In the video we learned about the diversity of dung beetles, why they are so diverse, and what they do in nature. We also wake up to the fact that without dung beetles the world would simply be browner.
The clip comes with subtitles in English. Just click play, select the gear icon on the lower right and select subtitles in English.
Read more in scientific articles
Read more in scientific articles that reveal the importance of dung beetles in nature.
National experiment performed by 4H youth, revealing the part that dung beetles play in removing dung from Finnish pastures.
Kaartinen, R., Hardwick, B. & Roslin, T. 2013. Using citizen scientists to measure an ecosystem service nationwide. Ecology 94: 2645-2652.
Review article on the ecosystem services provided by dung beetles.
Nichols, E., Spector, S., Louzada, J., Larsen, T., Amezquita, S., Favila, M. E., & Network, T. S. R. (2008). Ecological functions and ecosystem services provided by Scarabaeinae dung beetles. Biological conservation, 141(6), 1461-1474.
There are as many dung beetle species in the world as there are bird species: about 10 000 of each. This means that there are as many dung beetle species living on other species’ feces as there are bird species living in the whole world. Even Finland has a rich dung beetle fauna – though much less species rich than in the rest of the world.
The number of species found in Finland is affected by two global-level rules: first, that the smaller the surface area, the fewer species (see video 3: Crash course in biodiversity science). Second, in most species groups the number of species gets smaller the further you get from the Equator. Third: Finland is a young region: Just 13 000 years ago our whole country was covered in ice.
But how many dung beetle species does all this come to? Find out for yourself, how these basic rules are reflected in the Finnish dung beetle fauna, and how these Finnish species are doing.
How many dung beetle species can you expect to find in an area the size of Finland?
In species communities all over the world we see a simple rule: the larger the surface area, the more species. The growth does not continue infinitely, but levels off according to this formula:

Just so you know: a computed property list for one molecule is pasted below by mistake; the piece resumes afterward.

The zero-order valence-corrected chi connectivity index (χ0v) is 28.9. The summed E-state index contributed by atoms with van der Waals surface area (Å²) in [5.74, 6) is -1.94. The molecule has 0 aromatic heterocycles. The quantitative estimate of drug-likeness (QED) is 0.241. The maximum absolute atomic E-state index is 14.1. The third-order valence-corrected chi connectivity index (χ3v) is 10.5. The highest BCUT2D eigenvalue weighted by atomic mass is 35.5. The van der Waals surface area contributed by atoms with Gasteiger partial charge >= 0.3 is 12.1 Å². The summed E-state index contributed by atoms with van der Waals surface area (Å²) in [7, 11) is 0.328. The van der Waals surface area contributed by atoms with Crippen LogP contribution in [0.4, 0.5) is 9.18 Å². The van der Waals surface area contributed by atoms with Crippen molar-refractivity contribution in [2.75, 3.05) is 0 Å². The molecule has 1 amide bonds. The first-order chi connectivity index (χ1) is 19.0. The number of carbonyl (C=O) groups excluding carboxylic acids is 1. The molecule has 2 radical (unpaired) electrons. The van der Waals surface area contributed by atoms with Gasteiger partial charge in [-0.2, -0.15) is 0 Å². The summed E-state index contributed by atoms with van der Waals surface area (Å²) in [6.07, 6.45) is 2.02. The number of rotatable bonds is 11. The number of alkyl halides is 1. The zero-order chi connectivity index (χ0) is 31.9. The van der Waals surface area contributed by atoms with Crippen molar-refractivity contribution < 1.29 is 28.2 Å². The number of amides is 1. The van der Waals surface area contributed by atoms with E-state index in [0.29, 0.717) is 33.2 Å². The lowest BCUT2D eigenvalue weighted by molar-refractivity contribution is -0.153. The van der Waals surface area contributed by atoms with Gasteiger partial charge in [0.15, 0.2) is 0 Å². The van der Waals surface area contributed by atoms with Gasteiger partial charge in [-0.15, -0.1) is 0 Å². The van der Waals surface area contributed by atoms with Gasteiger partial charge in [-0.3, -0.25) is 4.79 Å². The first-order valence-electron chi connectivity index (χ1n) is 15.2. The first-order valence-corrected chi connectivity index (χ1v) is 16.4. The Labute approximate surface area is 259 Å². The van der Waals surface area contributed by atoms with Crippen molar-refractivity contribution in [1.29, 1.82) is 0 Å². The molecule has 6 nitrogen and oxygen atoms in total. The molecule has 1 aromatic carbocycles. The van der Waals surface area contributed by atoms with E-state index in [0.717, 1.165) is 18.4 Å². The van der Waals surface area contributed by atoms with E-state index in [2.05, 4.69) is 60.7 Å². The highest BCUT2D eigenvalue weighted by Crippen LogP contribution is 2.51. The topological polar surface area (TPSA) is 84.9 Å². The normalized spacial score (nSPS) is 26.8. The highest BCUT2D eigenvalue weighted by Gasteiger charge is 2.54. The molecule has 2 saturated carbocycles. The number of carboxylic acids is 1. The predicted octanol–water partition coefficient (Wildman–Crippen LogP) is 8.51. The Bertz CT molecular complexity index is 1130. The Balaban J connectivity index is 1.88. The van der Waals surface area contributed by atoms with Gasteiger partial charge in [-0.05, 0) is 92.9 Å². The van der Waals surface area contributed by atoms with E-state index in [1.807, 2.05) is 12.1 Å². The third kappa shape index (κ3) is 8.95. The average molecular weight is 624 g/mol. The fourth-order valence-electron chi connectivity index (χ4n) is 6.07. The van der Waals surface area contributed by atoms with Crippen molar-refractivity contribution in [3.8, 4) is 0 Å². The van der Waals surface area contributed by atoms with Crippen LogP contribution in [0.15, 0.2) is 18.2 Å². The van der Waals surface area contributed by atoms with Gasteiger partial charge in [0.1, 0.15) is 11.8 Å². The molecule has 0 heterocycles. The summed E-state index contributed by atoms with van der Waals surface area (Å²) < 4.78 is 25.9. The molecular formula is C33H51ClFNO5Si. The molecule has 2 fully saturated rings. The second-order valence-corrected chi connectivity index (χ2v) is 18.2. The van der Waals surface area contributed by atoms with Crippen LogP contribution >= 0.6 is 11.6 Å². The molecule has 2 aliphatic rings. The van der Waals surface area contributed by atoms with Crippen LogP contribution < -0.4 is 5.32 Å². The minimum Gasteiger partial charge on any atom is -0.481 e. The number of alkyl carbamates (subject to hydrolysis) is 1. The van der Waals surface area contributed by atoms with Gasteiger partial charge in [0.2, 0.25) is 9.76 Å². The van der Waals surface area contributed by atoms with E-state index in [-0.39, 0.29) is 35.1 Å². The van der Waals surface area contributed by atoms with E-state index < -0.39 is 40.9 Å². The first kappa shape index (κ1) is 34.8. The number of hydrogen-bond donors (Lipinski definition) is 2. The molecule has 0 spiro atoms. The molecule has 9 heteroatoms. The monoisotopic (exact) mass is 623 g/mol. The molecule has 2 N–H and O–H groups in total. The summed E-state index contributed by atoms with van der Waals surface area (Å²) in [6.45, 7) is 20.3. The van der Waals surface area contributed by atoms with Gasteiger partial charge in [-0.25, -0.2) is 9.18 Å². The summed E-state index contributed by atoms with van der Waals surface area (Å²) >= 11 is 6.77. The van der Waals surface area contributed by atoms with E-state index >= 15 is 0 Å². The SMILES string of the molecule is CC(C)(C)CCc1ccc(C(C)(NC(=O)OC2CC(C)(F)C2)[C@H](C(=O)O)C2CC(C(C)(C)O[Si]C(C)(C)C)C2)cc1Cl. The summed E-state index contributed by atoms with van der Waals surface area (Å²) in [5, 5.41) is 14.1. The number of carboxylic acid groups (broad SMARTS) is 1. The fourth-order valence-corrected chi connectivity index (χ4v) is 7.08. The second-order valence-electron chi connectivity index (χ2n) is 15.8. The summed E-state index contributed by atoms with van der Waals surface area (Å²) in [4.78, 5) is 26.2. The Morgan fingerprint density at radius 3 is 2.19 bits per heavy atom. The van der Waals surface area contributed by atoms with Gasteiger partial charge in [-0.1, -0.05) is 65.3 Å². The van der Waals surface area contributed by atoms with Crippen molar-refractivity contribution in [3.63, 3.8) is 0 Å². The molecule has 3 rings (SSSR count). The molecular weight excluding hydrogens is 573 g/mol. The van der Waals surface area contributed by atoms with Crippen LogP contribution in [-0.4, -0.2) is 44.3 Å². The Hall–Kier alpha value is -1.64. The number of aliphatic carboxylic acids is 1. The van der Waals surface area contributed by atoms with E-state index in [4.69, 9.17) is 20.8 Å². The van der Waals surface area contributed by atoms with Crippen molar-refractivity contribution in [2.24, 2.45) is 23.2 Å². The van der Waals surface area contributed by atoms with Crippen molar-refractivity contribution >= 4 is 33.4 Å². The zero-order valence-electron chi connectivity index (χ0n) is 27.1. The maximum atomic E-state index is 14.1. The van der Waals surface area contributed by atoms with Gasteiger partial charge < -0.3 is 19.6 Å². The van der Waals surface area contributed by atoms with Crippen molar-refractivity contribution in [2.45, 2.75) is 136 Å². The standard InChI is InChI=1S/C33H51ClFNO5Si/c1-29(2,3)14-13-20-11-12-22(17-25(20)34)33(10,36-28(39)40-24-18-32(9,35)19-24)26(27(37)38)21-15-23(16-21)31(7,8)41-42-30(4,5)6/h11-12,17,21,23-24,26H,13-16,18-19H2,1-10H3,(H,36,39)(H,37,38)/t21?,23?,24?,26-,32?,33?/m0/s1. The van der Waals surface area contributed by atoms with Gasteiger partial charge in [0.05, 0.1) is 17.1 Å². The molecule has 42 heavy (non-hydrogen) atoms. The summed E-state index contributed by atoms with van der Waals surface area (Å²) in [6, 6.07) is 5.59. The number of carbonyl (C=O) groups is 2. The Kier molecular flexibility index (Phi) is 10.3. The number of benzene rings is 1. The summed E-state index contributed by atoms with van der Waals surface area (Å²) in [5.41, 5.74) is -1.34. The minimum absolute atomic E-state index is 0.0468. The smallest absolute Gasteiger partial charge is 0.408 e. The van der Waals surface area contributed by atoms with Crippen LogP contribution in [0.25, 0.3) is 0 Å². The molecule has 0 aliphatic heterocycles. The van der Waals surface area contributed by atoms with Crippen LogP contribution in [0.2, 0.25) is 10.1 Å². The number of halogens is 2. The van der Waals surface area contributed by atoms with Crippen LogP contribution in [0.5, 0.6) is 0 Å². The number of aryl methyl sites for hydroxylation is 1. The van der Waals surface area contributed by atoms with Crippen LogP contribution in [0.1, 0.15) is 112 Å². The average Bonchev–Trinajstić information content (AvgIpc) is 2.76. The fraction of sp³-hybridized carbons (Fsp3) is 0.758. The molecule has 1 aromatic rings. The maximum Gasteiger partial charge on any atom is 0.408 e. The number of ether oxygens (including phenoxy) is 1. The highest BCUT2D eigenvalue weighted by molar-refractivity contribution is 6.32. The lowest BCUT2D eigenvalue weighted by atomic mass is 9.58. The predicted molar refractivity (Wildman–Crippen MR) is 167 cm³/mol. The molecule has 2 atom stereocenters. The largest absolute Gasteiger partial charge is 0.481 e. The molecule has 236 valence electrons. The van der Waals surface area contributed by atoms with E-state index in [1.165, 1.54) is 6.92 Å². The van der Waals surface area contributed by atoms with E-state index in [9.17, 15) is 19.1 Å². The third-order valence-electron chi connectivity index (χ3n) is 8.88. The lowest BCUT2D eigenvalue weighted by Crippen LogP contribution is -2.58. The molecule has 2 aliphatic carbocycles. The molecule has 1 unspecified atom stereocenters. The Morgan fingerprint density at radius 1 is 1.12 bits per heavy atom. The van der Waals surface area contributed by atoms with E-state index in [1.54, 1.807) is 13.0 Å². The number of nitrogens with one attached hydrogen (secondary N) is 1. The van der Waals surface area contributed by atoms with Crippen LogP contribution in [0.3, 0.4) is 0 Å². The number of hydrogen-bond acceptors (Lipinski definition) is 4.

Here S is the number of species, C is a constant, A is the surface area and z is a parameter whose value varies between 0.15 and 0.4.
Find out the land surface areas of the whole world and Finland. If the whole world has 10 000 species of dung beetles, how many dung beetle species should there be in Finland?
Let’s set the value of z at 0.3. The constant C is the number of species that is found in a surface area of 1. You can solve for C by putting the global number of dung beetle species and the world land surface area in the formula above. Remember to use the same unit of surface area in all your calculations (square kilometres recommended).
How many dung beetle species actually live in Finland?
Do your own dung beetle experiment
Here you get to repeat the experiment, where Finnish researchers and youths found out what part different invertebrate species play in removing dung from Finnish pastures. The same experiment can also be done using e.g. mushrooms. Simply replace the dung pat with mushrooms of a selected species and exclude insects just as the instructions describe. Regardless of whether you used dung or mushroom, your experiment will show how different sized invertebrates drive the decomposition of organic material and the cycling of nutrients.
In this project
The original instructions of the dung beetle project are here. (In Finnish)
Kids join scientists in finding out
who gets rid of cow poo